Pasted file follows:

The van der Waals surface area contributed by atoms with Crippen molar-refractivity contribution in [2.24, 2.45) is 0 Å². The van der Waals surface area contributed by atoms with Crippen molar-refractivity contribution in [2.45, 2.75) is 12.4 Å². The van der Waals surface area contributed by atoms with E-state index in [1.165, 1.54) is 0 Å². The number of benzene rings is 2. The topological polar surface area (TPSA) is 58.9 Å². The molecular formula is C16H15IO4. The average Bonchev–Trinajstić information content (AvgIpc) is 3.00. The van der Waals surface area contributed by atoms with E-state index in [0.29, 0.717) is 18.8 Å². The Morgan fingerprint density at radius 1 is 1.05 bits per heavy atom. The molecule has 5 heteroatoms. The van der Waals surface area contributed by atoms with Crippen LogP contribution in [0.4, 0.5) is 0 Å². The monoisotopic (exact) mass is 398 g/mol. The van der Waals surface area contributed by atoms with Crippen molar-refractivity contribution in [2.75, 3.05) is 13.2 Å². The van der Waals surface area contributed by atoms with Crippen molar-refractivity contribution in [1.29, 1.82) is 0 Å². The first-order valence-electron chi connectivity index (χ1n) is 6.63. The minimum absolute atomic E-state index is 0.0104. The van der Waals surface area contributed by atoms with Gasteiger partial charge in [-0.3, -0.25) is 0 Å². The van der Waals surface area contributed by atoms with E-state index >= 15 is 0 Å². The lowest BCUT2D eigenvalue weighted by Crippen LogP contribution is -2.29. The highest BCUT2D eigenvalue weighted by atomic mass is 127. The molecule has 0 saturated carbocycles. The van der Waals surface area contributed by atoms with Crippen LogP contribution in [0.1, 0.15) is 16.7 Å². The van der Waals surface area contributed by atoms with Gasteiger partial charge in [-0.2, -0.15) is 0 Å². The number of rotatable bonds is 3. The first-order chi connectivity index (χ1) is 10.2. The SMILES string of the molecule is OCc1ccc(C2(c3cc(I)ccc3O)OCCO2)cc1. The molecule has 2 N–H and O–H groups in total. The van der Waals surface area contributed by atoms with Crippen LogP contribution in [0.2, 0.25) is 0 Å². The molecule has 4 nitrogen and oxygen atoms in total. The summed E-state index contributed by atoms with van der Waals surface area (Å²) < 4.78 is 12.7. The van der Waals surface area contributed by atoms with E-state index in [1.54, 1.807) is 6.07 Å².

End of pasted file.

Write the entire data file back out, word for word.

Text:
The van der Waals surface area contributed by atoms with Crippen molar-refractivity contribution in [2.24, 2.45) is 0 Å². The van der Waals surface area contributed by atoms with Crippen molar-refractivity contribution in [2.45, 2.75) is 12.4 Å². The van der Waals surface area contributed by atoms with E-state index in [1.165, 1.54) is 0 Å². The number of benzene rings is 2. The topological polar surface area (TPSA) is 58.9 Å². The molecular formula is C16H15IO4. The average Bonchev–Trinajstić information content (AvgIpc) is 3.00. The van der Waals surface area contributed by atoms with E-state index in [0.29, 0.717) is 18.8 Å². The Morgan fingerprint density at radius 1 is 1.05 bits per heavy atom. The molecule has 5 heteroatoms. The van der Waals surface area contributed by atoms with Crippen LogP contribution in [0.4, 0.5) is 0 Å². The monoisotopic (exact) mass is 398 g/mol. The van der Waals surface area contributed by atoms with Crippen molar-refractivity contribution in [2.75, 3.05) is 13.2 Å². The van der Waals surface area contributed by atoms with Crippen molar-refractivity contribution in [1.29, 1.82) is 0 Å². The first-order valence-electron chi connectivity index (χ1n) is 6.63. The minimum absolute atomic E-state index is 0.0104. The van der Waals surface area contributed by atoms with Gasteiger partial charge in [-0.3, -0.25) is 0 Å². The van der Waals surface area contributed by atoms with E-state index >= 15 is 0 Å². The lowest BCUT2D eigenvalue weighted by Crippen LogP contribution is -2.29. The highest BCUT2D eigenvalue weighted by atomic mass is 127. The molecule has 0 saturated carbocycles. The van der Waals surface area contributed by atoms with Crippen LogP contribution in [0.1, 0.15) is 16.7 Å². The van der Waals surface area contributed by atoms with Gasteiger partial charge in [-0.2, -0.15) is 0 Å². The number of rotatable bonds is 3. The first-order chi connectivity index (χ1) is 10.2. The SMILES string of the molecule is OCc1ccc(C2(c3cc(I)ccc3O)OCCO2)cc1. The molecule has 2 N–H and O–H groups in total. The van der Waals surface area contributed by atoms with Crippen LogP contribution in [0.2, 0.25) is 0 Å². The molecule has 4 nitrogen and oxygen atoms in total. The summed E-state index contributed by atoms with van der Waals surface area (Å²) < 4.78 is 12.7. The van der Waals surface area contributed by atoms with E-state index in [1.54, 1.807) is 6.07 Å².